Passion: It's only one part of love

Published: Wednesday, March 1, 2006 at 6:01 a.m.
Last Modified: Tuesday, February 28, 2006 at 11:01 p.m.
Dear Jan: I met the man I'm dating about four months ago at a party. His eye contact was almost hypnotic. I am a 34-year-old professional woman but felt like a college girl.
A week later, we met for coffee. After some conversation (and ogling), we headed to my place to look at vacation pictures. As he passed a picture back to me, he slowly and softly kissed me. I melted. . .
We see each other a few times a week for the most wonderful sex of my life. I daydream about him so much that it affects my work.
I don't know if I love him or his ability to send me to heaven sexually.
- Confused in Long Branch, N.J. Some of you are thinking, "Yes, that's love, and I want it!" Others are thinking, "Yeah, right, only in a movie would somebody mistake that for love."
What the young woman described is passion. It's not love, but it is one part of love. We don't want to dismiss it or run from it. Nor do we want to blindly enter its throes or base a relationship on it!
The other parts of love are intimacy and commitment. Without those parts, we have infatuation! And even if you don't confuse infatuation with love, you probably know how titillating it is. It is the part that seizes your senses, teases and pleases you . . . the part that feels too good to be true.
And while it is not too good to be true, neither is it true love. Don't mistake it for something more - or less - than it is. If you recognize infatuation, and you are honest with yourself, you can choose consciously how to act on it . . . or not act on it.
Don't treat it like love unless you can add intimacy. Intimacy is the connection you and your partner feel based on what you know about each other. The more compatible you are, the more you connect, and the more emotionally naked you are, the more deeply you connect.
If you have a high level of intimacy and passion, commitment will follow. When it does, you have "perfect love," as defined by Robert J. Sternberg, professor of psychology at Yale University.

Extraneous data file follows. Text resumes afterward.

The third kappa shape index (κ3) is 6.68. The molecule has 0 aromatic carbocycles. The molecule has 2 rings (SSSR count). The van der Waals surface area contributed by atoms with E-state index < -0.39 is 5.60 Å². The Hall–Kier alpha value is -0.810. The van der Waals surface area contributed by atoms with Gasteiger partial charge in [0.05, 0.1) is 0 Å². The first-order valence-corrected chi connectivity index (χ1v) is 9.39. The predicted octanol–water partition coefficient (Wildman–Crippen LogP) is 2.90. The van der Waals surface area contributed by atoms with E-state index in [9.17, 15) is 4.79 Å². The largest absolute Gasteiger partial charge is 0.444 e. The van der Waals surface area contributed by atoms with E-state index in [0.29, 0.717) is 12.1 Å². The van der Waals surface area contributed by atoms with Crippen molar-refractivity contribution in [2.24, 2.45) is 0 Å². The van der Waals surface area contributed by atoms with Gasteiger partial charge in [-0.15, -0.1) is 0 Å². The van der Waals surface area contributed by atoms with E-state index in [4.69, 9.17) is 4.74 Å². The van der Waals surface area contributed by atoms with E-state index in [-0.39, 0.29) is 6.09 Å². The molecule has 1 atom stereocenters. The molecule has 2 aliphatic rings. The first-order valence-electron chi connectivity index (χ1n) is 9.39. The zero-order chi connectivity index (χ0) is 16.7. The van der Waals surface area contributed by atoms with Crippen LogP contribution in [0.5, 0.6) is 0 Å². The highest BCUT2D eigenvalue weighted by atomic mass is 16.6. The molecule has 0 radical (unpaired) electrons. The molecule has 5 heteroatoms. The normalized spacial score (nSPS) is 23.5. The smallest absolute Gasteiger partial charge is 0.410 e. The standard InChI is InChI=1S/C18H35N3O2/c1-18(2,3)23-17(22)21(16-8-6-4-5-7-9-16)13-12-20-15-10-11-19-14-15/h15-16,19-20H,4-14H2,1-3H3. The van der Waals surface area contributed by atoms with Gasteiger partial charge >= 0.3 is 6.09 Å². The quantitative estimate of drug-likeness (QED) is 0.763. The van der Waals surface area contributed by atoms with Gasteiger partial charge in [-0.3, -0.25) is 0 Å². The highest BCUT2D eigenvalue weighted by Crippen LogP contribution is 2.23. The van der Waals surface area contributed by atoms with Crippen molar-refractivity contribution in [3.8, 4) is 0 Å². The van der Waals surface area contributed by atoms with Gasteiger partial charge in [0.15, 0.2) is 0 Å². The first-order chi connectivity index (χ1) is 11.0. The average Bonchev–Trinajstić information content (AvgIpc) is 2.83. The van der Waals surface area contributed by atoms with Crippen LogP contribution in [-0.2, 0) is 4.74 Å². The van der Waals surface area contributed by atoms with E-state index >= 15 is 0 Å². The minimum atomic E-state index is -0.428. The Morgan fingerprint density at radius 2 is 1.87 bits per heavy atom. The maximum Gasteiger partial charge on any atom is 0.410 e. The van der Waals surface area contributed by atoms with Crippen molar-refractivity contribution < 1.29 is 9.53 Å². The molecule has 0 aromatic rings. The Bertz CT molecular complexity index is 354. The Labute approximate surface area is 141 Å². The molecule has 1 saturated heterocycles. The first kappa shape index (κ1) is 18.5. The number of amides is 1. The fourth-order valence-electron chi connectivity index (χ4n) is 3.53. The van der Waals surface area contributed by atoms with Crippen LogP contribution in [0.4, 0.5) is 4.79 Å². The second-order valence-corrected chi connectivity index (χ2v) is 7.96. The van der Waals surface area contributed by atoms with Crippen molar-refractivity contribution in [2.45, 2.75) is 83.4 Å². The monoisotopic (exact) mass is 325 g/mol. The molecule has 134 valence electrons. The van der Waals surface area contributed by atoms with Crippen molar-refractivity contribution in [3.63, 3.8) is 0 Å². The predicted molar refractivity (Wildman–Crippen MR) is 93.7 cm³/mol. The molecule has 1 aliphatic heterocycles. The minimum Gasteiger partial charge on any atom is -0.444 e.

When commitment does not follow intimacy and passion, something is missing for you or your partner - whether or not you can point to exactly what or why it is. Trust what your heart knows. Don't try to justify his lack of attention or her lack of desire.
And beware of commitment alone. It is no more "perfect love" than infatuation is. Without intimacy and passion, commitment is empty and likely stems from neediness.
You want passion, intimacy and commitment. And you can have them - all three of them. You can also settle for less.
When you have what you want in a relationship, you know it. You have clarity. When you do not have what you want, you know that, too. And if you don't admit it to yourself, you are likely to feel confused.
We try to kid ourselves when infatuation is so gratifying that we can scarcely peel ourselves away or when commitment is so rare that we are afraid to pass when it is finally offered - by somebody, almost anybody.
You can have "perfect love." You can share passion, intimacy and commitment in the way you have always wanted to share them.
When you are tempted to settle, don't. When you refuse to sell yourself short, your self-esteem goes up. You realize more of your value; you share more of it with others. You are more attractive.
You can have heavenly sex. But don't start or stop there.
Jan Denise is a columnist, author of the book "Naked Relationships," speaker and coach based in Ormond by the Sea. E-mail her at, or visit her Web site at

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